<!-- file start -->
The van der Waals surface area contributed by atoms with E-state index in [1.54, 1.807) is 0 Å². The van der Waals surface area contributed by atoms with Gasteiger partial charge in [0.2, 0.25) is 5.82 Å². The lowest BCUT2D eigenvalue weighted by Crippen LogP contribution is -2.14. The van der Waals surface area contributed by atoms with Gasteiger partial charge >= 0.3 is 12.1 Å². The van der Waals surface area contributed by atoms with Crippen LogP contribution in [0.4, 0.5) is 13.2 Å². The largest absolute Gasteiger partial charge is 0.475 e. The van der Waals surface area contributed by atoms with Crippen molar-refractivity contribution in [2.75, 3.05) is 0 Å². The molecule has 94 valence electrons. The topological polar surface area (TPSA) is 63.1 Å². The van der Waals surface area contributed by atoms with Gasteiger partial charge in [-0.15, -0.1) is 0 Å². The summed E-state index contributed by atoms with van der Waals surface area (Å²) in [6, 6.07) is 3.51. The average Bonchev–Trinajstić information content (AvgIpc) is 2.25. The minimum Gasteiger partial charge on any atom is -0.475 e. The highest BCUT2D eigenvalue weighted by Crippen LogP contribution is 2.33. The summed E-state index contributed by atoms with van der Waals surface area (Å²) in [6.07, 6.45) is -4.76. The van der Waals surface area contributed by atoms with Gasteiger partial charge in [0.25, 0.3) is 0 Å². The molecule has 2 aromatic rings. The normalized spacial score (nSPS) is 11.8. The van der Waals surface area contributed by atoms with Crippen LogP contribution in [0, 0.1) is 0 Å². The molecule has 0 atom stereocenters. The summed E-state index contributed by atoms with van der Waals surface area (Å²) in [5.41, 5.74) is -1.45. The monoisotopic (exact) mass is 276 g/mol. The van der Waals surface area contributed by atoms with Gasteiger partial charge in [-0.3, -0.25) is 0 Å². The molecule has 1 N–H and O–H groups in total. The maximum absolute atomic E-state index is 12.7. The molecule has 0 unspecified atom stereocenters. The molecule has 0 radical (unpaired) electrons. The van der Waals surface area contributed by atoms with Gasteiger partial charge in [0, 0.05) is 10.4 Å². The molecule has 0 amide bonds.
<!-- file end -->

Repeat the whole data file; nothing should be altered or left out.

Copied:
The van der Waals surface area contributed by atoms with E-state index in [1.54, 1.807) is 0 Å². The van der Waals surface area contributed by atoms with Gasteiger partial charge in [0.2, 0.25) is 5.82 Å². The lowest BCUT2D eigenvalue weighted by Crippen LogP contribution is -2.14. The van der Waals surface area contributed by atoms with Gasteiger partial charge >= 0.3 is 12.1 Å². The van der Waals surface area contributed by atoms with Crippen LogP contribution in [0.4, 0.5) is 13.2 Å². The largest absolute Gasteiger partial charge is 0.475 e. The van der Waals surface area contributed by atoms with Crippen molar-refractivity contribution in [2.75, 3.05) is 0 Å². The molecule has 94 valence electrons. The topological polar surface area (TPSA) is 63.1 Å². The van der Waals surface area contributed by atoms with Gasteiger partial charge in [-0.15, -0.1) is 0 Å². The summed E-state index contributed by atoms with van der Waals surface area (Å²) in [6, 6.07) is 3.51. The average Bonchev–Trinajstić information content (AvgIpc) is 2.25. The minimum Gasteiger partial charge on any atom is -0.475 e. The highest BCUT2D eigenvalue weighted by Crippen LogP contribution is 2.33. The summed E-state index contributed by atoms with van der Waals surface area (Å²) in [6.07, 6.45) is -4.76. The van der Waals surface area contributed by atoms with Gasteiger partial charge in [0.25, 0.3) is 0 Å². The molecule has 2 aromatic rings. The normalized spacial score (nSPS) is 11.8. The van der Waals surface area contributed by atoms with Crippen LogP contribution in [0, 0.1) is 0 Å². The molecule has 0 atom stereocenters. The summed E-state index contributed by atoms with van der Waals surface area (Å²) in [5.41, 5.74) is -1.45. The monoisotopic (exact) mass is 276 g/mol. The van der Waals surface area contributed by atoms with Gasteiger partial charge in [-0.3, -0.25) is 0 Å². The molecule has 1 N–H and O–H groups in total. The maximum absolute atomic E-state index is 12.7. The molecule has 0 unspecified atom stereocenters. The molecule has 0 radical (unpaired) electrons. The van der Waals surface area contributed by atoms with Gasteiger partial charge in [0, 0.05) is 10.4 Å². The molecule has 0 amide bonds.